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Generations of veterans honored in Morgan County

November 11, 2009|By TRISH RUDDER

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    BERKELEY SPRINGS, W.Va. -- More than 200 people turned out to honor Morgan County veterans on Wednesday at the American Legion Post 60 on U.S. 522. 

    Shelly Champion, Berkeley Springs resident and gospel singer, performed Lee Greenwood's "God Bless the USA" and received a standing ovation. 

    "When I sing, I sing because I mean it," she said after the ceremony. "I cannot describe the feeling of today. Many members of my family have served or are serving. Veterans Day brings a special bond," she said. 

    Champion said her daughter is in the U.S. Navy and her son is serving in the West Virginia Air National Guard. Her husband, Tim Blankenship, has served 29 years with the Air National Guard.

    American Legion Commander James Proffitt served in Korea with the U.S. Army's 25th Infantry Division. He enlisted in 1949 at age 16, he said, with the permission of his grandmother. He was wounded three times and still carries shrapnel from those wounds. 

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Proffitt said the large crowd commemorating veterans was because of the tragedy of Ft. Hood, Texas. He said last year's crowd was about half.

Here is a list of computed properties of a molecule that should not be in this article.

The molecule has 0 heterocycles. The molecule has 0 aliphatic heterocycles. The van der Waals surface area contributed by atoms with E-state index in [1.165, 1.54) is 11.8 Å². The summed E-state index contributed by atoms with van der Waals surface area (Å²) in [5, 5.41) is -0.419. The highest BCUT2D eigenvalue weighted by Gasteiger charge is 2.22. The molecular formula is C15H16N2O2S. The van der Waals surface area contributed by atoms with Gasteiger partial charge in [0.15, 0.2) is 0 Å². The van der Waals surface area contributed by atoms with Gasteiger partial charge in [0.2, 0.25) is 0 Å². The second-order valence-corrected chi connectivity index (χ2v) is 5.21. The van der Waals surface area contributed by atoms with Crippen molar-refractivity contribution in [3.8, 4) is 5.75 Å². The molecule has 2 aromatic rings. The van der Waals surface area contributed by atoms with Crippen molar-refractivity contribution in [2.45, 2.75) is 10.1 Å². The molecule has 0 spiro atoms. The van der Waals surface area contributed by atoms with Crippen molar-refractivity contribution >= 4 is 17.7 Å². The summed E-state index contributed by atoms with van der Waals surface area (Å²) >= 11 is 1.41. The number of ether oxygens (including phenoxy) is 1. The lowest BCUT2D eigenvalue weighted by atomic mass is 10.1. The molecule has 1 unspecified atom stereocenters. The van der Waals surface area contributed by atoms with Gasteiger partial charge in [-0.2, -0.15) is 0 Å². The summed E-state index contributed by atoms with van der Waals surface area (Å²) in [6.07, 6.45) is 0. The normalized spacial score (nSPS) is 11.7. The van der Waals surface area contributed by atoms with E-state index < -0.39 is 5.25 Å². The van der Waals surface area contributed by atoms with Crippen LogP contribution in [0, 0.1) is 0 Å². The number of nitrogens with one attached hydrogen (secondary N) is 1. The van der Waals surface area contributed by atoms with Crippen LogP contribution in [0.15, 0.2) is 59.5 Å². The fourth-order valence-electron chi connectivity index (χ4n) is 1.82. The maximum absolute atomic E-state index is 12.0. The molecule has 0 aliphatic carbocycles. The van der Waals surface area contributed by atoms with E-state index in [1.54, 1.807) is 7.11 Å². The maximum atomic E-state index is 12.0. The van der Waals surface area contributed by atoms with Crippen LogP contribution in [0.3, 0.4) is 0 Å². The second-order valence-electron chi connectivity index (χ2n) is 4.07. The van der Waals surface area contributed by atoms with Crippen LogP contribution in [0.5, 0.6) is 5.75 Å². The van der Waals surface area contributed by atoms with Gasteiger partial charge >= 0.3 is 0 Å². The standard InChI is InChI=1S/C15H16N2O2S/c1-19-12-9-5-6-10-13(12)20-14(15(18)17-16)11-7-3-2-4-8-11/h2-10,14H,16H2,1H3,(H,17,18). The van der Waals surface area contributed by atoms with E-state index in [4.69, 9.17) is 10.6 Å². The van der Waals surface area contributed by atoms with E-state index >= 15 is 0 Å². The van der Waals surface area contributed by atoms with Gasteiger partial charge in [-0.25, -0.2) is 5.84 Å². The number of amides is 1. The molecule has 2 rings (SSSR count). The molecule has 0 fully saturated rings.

Morgan County Commission President Brenda J. Hutchinson, the guest speaker, said, "Everyone here knows someone who put their life on the line for our country."

Members of the Hutchinson family are veterans, including Gerald Hutchinson, 90, who served in Germany during World War II with the U.S. Army's 36th Infantry Division. He was 23 when he joined the service and ended up in a prisoner of war camp for more than six months.  

"It was never a dull moment," he said.  

Archie Largent, 91, served in World War II with the U.S. Army's Mechanized Calvary. He was 22 when he enlisted but he wanted to be a soldier since the third grade, he said. 

The Legion's 2nd Vice Commander, Morgan County Sheriff Vince Shambaugh, served with the U.S. Marine Corps during the first Iraq War. He was an anti-terrorist specialist with the U.S. Air Force Air National Guard and served in Afghanistan, he said. 

Shambaugh said being brave is not just going off to war, but working toward peace is also bravery. 

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